Hercules High School in the northern reaches of San Francisco's Bay Area has been in the news recently for all of the reasons that a school doesn't want to be in the news. Bullying by students, alleged bullying by the principal, a federal investigative report detailing the school's lack of effort in addressing complaints of bullying, and an overwhelming vote of "no confidence" in the principal by the faculty all bleed into the press and/or go viral on the Internet.
And now it has gotten worse.
On November 13 16-year-old transgender girl student Jewlyes Gutierrez got into a fight with several girl students on campus who had reportedly been bullying her. Gutierrez says she had reported the bullying incidents to her principal but nothing had been done to stem the behavior of the other girls.
Eventually Gutierrez was charged with misdemeanor battery (the only student charged in the incident). The allegation will be dropped, however, if she successfully completes a conflict resolution program.
In December the West Contra Costa school board held a special meeting to address bullying and harassment on the heals of a investigation by the federal Office of CIvil Rights discovered that the district had been failing to correct the response to those issues.
In January 94% of the school's teachers voted that they had no confidence in Principal Jennifer Bender, saying that she had created "a toxic environment for students and staff."
Then last Monday a 15-year-old transgender boy student at the high school told police that he had been sexually assaulted by three other boys while using the boys' restroom. The attackers are only described as being 16 to 17 years old.
The unnamed transgender boy reportedly was leaving the restroom at around 11 am when the attackers pushed inside a stall and physically and sexually assaulted him. The victim went to the student health center after the attack and was then taken by ambulance to the hospital; he is listed in stable condition and is expected to recover.
Hercules police spokesperson Officer Connie Van Putten said that the incident is being investigated as a hate crime. As of yet no suspects have been identified or arrested.
He was forced into the handicap stall and physically and sexually assaulted.
Many times, victims, cannot, at least initially, identify their attackers in this type of an event.
--Reserve Detective Captain Connie Van Putten
We do know the suspects made derogatory remarks to the victim, which caused us to carry this as a hate crime, as well as a sexual assault.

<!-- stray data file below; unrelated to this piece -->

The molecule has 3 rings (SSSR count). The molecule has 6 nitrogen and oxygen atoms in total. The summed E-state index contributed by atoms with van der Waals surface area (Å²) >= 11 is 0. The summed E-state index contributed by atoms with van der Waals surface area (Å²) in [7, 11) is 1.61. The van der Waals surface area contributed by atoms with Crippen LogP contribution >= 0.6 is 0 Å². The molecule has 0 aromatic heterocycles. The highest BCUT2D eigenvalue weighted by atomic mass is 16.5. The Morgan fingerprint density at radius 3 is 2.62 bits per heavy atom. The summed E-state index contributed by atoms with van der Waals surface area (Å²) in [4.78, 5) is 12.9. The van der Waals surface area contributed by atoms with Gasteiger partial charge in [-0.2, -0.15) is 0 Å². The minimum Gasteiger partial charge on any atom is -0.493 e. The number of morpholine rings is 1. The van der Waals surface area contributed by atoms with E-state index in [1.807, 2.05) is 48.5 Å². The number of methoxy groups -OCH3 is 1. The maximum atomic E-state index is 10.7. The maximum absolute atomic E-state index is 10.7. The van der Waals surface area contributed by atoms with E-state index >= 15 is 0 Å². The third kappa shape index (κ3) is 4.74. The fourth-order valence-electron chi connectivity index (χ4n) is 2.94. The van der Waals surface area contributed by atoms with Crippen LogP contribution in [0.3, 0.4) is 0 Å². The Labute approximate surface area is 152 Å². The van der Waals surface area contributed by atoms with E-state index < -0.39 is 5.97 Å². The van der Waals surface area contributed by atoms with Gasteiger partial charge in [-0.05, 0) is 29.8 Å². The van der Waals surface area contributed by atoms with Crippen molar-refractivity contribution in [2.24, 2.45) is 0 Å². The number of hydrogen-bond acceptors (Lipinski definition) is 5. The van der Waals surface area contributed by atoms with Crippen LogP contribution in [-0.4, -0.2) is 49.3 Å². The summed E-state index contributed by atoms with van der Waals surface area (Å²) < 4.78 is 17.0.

It's terrible anytime an assault happens to any student. Our hope is that the education that goes along with this bill reduces that likelihood. We know that these things have always happened; we just want to eliminate them to the extent that it's possible.
If those students feel like they have impunity in attacking a transgender kid ... then these types of attacks will continue and only get worse. The school, the district, the police and the district attorney need to make clear that this will not be tolerated.
--Carlos Alcala, a spokesman for state Assemblyman Tom Ammiano, D-San Francisco, who wrote AB1266, The School Success and Opportunity Act intended to protect transgender students
It's a tragedy. We ... extend our sympathies and apologies to the victim. You hope that he is feeling better.
Obviously things are running amok at Hercules. We have to do better. This is all escalating and starting to accumulate. Really, it's an unsafe environment at the school and a lot of people are concerned.
--West Contra Costa Unified School District board president Charles Ramsey
I want to tell the parents, my heart goes out to them.
I feel really bad for the victim. As a school board member, we're horrified by what happened, it's terrible.
Ramsey also had words for the boys who committed the assault:
You will be expelled, you will be punished and prosecuted to the full extent of the law. You can't assault students on campus, no matter who they are.
Pinole native Tiffany Woods, transgender programs manager at Tri-City Health Center in Fremont, said Contra Costa has a history of failing to address issues pertaining to transgender youth.
I know Contra Costa from the fact that I went to high school there. Contra Costa is just a much more conservative district. I can't imagine this kid has a whole lot of support out there. Where are they going to get it from?